In her eloquently engrossing 2015 memoir Girl in a Band, the legendary Kim Gordon confided that “I’ve always felt uncomfortable giving people what they want or expect.” The same sentiment can arguably also be extended to her band Sonic Youth’s creative approach to their recorded repertoire that spans nearly three decades.
From their 1983 debut album Confusion is Sex to the triumphant trio of late ‘80s and early ‘90s classics Daydream Nation (1988), Goo (1990) and Dirty (1992) to 2009’s underappreciated swansong The Eternal, Sonic Youth made a career out of consistently defying expectations and experimenting with new sounds in thrilling ways.
This fall marks five years since the influential band called it a day, but their legacy of sonic adventurism and masterful songcraft endures. Hence why the pending arrival of six—count ‘em six—vinyl LP reissues from the latter half of the group’s indelible discography is unequivocal cause for rejoicing among Sonic Youth devotees and music aficionados alike.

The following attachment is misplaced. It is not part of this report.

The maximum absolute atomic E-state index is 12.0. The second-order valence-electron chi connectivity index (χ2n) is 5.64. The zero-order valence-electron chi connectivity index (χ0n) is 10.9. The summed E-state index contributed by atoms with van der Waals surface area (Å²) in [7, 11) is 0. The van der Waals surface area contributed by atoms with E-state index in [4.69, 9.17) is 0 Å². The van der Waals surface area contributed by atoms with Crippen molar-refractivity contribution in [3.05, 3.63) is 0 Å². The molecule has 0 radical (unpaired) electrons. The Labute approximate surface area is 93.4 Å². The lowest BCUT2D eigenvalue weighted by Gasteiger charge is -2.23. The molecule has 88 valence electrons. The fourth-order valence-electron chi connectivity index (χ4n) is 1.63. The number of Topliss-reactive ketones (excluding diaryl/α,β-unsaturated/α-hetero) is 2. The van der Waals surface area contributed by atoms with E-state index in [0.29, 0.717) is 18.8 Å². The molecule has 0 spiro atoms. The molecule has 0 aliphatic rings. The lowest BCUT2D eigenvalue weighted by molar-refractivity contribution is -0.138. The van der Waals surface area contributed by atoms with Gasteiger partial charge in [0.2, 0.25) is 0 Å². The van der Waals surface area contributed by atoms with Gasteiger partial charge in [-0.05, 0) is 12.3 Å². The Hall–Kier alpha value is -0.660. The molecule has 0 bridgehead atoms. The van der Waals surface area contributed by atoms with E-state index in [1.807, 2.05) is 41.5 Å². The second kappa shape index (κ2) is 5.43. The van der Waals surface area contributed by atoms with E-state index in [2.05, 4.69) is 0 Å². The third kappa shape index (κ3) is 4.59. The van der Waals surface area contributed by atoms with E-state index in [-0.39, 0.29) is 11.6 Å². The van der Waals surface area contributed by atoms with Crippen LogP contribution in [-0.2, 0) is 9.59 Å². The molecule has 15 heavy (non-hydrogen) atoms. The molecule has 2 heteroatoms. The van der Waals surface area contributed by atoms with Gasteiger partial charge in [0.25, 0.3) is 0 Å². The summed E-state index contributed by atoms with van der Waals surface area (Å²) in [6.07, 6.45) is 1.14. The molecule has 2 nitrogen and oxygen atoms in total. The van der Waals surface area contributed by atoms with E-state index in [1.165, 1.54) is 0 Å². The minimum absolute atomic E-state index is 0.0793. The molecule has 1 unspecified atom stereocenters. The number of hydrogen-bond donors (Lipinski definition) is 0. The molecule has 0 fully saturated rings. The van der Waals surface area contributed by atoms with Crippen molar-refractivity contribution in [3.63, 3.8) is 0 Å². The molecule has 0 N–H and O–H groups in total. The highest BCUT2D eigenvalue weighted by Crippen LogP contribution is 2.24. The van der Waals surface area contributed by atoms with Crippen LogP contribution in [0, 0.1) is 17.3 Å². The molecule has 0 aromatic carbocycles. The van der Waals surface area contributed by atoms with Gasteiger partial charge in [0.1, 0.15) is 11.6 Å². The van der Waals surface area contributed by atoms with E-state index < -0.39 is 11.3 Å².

Experimental Jet Set, Trash and No Star (1994), A Thousand Leaves (1998) and NYC Ghosts & Flowers (2000) reprints arrive courtesy of Union Square Music on January 22nd, followed by Murray Street (2002), Sonic Nurse (2004) and Rather Ripped (2006) a month later on February 19th. The forthcoming flurry of reissues follows last year’s vinyl re-releases of Goo, Dirty and Washing Machine (1995) in the UK.
If you happen to have any holes in your Sonic Youth LP collection, well, there’s no better time than now to fill them up and revisit the gems of this brilliant band’s later years.